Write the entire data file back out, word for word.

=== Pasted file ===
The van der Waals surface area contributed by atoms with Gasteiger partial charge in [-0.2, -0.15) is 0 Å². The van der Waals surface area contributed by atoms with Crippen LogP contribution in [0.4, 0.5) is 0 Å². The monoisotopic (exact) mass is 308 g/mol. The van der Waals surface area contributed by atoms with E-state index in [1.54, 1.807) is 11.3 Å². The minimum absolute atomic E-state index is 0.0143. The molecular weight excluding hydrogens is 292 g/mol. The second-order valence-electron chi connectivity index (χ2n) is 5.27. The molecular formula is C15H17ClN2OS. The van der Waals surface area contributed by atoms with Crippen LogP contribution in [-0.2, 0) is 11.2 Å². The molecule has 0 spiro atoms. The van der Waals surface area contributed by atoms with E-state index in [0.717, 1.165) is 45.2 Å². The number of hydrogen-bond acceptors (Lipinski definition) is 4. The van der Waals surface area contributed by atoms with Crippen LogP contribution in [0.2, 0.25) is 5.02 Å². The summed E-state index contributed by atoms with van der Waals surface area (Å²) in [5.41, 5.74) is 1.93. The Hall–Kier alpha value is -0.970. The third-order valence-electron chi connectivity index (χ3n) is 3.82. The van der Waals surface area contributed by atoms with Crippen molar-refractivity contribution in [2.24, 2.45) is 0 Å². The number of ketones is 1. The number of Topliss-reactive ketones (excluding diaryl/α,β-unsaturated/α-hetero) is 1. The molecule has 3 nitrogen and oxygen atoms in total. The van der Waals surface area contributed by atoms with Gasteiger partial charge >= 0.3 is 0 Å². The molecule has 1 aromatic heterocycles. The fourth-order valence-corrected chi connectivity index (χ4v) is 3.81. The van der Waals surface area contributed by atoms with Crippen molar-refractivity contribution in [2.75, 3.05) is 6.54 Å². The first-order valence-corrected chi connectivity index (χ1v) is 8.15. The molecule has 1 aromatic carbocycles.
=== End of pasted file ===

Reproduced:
The van der Waals surface area contributed by atoms with Gasteiger partial charge in [-0.2, -0.15) is 0 Å². The van der Waals surface area contributed by atoms with Crippen LogP contribution in [0.4, 0.5) is 0 Å². The monoisotopic (exact) mass is 308 g/mol. The van der Waals surface area contributed by atoms with E-state index in [1.54, 1.807) is 11.3 Å². The minimum absolute atomic E-state index is 0.0143. The molecular weight excluding hydrogens is 292 g/mol. The second-order valence-electron chi connectivity index (χ2n) is 5.27. The molecular formula is C15H17ClN2OS. The van der Waals surface area contributed by atoms with Crippen LogP contribution in [-0.2, 0) is 11.2 Å². The molecule has 0 spiro atoms. The van der Waals surface area contributed by atoms with E-state index in [0.717, 1.165) is 45.2 Å². The number of hydrogen-bond acceptors (Lipinski definition) is 4. The van der Waals surface area contributed by atoms with Crippen LogP contribution in [0.2, 0.25) is 5.02 Å². The summed E-state index contributed by atoms with van der Waals surface area (Å²) in [5.41, 5.74) is 1.93. The Hall–Kier alpha value is -0.970. The third-order valence-electron chi connectivity index (χ3n) is 3.82. The van der Waals surface area contributed by atoms with Crippen molar-refractivity contribution in [2.24, 2.45) is 0 Å². The number of ketones is 1. The number of Topliss-reactive ketones (excluding diaryl/α,β-unsaturated/α-hetero) is 1. The molecule has 3 nitrogen and oxygen atoms in total. The van der Waals surface area contributed by atoms with Gasteiger partial charge >= 0.3 is 0 Å². The molecule has 1 aromatic heterocycles. The fourth-order valence-corrected chi connectivity index (χ4v) is 3.81. The van der Waals surface area contributed by atoms with Crippen molar-refractivity contribution in [2.75, 3.05) is 6.54 Å². The first-order valence-corrected chi connectivity index (χ1v) is 8.15. The molecule has 1 aromatic carbocycles.